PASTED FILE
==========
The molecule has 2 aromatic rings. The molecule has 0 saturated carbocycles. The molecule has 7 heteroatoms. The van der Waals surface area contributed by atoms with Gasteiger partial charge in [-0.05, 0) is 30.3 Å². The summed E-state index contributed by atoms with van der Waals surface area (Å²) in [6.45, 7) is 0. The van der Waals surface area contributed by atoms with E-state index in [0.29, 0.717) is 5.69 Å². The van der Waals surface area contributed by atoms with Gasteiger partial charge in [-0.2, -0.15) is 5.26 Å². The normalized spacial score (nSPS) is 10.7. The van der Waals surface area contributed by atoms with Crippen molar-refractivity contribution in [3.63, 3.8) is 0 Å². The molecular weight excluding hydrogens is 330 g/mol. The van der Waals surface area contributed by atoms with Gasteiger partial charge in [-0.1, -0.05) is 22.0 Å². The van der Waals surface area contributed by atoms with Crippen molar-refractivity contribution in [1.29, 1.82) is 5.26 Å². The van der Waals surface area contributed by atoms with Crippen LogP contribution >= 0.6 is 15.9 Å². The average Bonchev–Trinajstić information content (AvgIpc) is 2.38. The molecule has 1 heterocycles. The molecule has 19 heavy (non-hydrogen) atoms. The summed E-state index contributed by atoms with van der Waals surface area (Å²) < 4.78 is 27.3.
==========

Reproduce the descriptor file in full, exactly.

The molecule has 2 aromatic rings. The molecule has 0 saturated carbocycles. The molecule has 7 heteroatoms. The van der Waals surface area contributed by atoms with Gasteiger partial charge in [-0.05, 0) is 30.3 Å². The summed E-state index contributed by atoms with van der Waals surface area (Å²) in [6.45, 7) is 0. The van der Waals surface area contributed by atoms with E-state index in [0.29, 0.717) is 5.69 Å². The van der Waals surface area contributed by atoms with Gasteiger partial charge in [-0.2, -0.15) is 5.26 Å². The normalized spacial score (nSPS) is 10.7. The van der Waals surface area contributed by atoms with Crippen molar-refractivity contribution in [3.63, 3.8) is 0 Å². The molecular weight excluding hydrogens is 330 g/mol. The van der Waals surface area contributed by atoms with Gasteiger partial charge in [-0.1, -0.05) is 22.0 Å². The van der Waals surface area contributed by atoms with Crippen molar-refractivity contribution in [1.29, 1.82) is 5.26 Å². The van der Waals surface area contributed by atoms with Crippen LogP contribution >= 0.6 is 15.9 Å². The average Bonchev–Trinajstić information content (AvgIpc) is 2.38. The molecule has 1 heterocycles. The molecule has 19 heavy (non-hydrogen) atoms. The summed E-state index contributed by atoms with van der Waals surface area (Å²) < 4.78 is 27.3.